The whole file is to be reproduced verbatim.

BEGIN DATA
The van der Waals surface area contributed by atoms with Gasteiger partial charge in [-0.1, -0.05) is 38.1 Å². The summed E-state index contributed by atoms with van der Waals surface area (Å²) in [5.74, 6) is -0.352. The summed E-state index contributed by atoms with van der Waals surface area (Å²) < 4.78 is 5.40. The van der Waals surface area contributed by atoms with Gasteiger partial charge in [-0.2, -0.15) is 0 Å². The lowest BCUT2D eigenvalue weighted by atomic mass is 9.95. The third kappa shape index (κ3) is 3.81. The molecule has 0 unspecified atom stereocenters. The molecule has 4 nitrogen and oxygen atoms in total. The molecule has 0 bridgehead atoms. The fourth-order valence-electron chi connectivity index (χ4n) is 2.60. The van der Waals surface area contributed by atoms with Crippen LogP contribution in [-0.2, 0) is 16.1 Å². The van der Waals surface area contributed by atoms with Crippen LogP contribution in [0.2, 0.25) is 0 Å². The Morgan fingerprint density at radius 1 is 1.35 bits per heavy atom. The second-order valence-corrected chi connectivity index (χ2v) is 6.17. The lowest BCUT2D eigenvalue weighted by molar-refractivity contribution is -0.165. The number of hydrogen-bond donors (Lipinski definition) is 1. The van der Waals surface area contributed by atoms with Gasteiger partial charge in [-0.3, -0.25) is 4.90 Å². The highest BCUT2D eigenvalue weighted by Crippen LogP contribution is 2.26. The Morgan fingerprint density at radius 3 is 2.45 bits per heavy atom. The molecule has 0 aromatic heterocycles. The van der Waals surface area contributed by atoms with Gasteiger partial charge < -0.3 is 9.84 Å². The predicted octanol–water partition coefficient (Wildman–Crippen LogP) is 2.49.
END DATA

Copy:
The van der Waals surface area contributed by atoms with Gasteiger partial charge in [-0.1, -0.05) is 38.1 Å². The summed E-state index contributed by atoms with van der Waals surface area (Å²) in [5.74, 6) is -0.352. The summed E-state index contributed by atoms with van der Waals surface area (Å²) < 4.78 is 5.40. The van der Waals surface area contributed by atoms with Gasteiger partial charge in [-0.2, -0.15) is 0 Å². The lowest BCUT2D eigenvalue weighted by atomic mass is 9.95. The third kappa shape index (κ3) is 3.81. The molecule has 0 unspecified atom stereocenters. The molecule has 4 nitrogen and oxygen atoms in total. The molecule has 0 bridgehead atoms. The fourth-order valence-electron chi connectivity index (χ4n) is 2.60. The van der Waals surface area contributed by atoms with Crippen LogP contribution in [-0.2, 0) is 16.1 Å². The van der Waals surface area contributed by atoms with Crippen LogP contribution in [0.2, 0.25) is 0 Å². The Morgan fingerprint density at radius 1 is 1.35 bits per heavy atom. The second-order valence-corrected chi connectivity index (χ2v) is 6.17. The lowest BCUT2D eigenvalue weighted by molar-refractivity contribution is -0.165. The number of hydrogen-bond donors (Lipinski definition) is 1. The van der Waals surface area contributed by atoms with Gasteiger partial charge in [-0.3, -0.25) is 4.90 Å². The highest BCUT2D eigenvalue weighted by Crippen LogP contribution is 2.26. The Morgan fingerprint density at radius 3 is 2.45 bits per heavy atom. The molecule has 0 aromatic heterocycles. The van der Waals surface area contributed by atoms with Gasteiger partial charge < -0.3 is 9.84 Å². The predicted octanol–water partition coefficient (Wildman–Crippen LogP) is 2.49.